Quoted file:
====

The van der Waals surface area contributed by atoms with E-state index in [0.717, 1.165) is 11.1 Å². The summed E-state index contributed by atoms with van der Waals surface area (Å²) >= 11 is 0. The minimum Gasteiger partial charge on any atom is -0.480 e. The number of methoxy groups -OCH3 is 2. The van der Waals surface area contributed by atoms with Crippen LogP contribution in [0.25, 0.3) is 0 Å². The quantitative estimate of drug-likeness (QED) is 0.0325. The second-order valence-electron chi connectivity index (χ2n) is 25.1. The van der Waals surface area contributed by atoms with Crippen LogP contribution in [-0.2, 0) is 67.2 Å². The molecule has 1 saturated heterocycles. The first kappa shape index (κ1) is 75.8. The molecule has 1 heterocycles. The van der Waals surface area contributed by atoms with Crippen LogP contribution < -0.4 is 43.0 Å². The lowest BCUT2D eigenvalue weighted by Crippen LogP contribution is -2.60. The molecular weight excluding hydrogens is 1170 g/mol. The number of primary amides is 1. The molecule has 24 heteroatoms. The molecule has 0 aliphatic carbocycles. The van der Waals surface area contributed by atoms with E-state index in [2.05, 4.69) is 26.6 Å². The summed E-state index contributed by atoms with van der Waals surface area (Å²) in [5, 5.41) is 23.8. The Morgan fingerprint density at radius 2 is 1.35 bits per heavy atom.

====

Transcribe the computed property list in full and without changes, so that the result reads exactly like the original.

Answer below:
The van der Waals surface area contributed by atoms with E-state index in [0.717, 1.165) is 11.1 Å². The summed E-state index contributed by atoms with van der Waals surface area (Å²) >= 11 is 0. The minimum Gasteiger partial charge on any atom is -0.480 e. The number of methoxy groups -OCH3 is 2. The van der Waals surface area contributed by atoms with Crippen LogP contribution in [0.25, 0.3) is 0 Å². The quantitative estimate of drug-likeness (QED) is 0.0325. The second-order valence-electron chi connectivity index (χ2n) is 25.1. The van der Waals surface area contributed by atoms with Crippen LogP contribution in [-0.2, 0) is 67.2 Å². The molecule has 1 saturated heterocycles. The first kappa shape index (κ1) is 75.8. The molecule has 1 heterocycles. The van der Waals surface area contributed by atoms with Crippen LogP contribution < -0.4 is 43.0 Å². The lowest BCUT2D eigenvalue weighted by Crippen LogP contribution is -2.60. The molecular weight excluding hydrogens is 1170 g/mol. The number of primary amides is 1. The molecule has 24 heteroatoms. The molecule has 0 aliphatic carbocycles. The van der Waals surface area contributed by atoms with E-state index in [2.05, 4.69) is 26.6 Å². The summed E-state index contributed by atoms with van der Waals surface area (Å²) in [5, 5.41) is 23.8. The Morgan fingerprint density at radius 2 is 1.35 bits per heavy atom.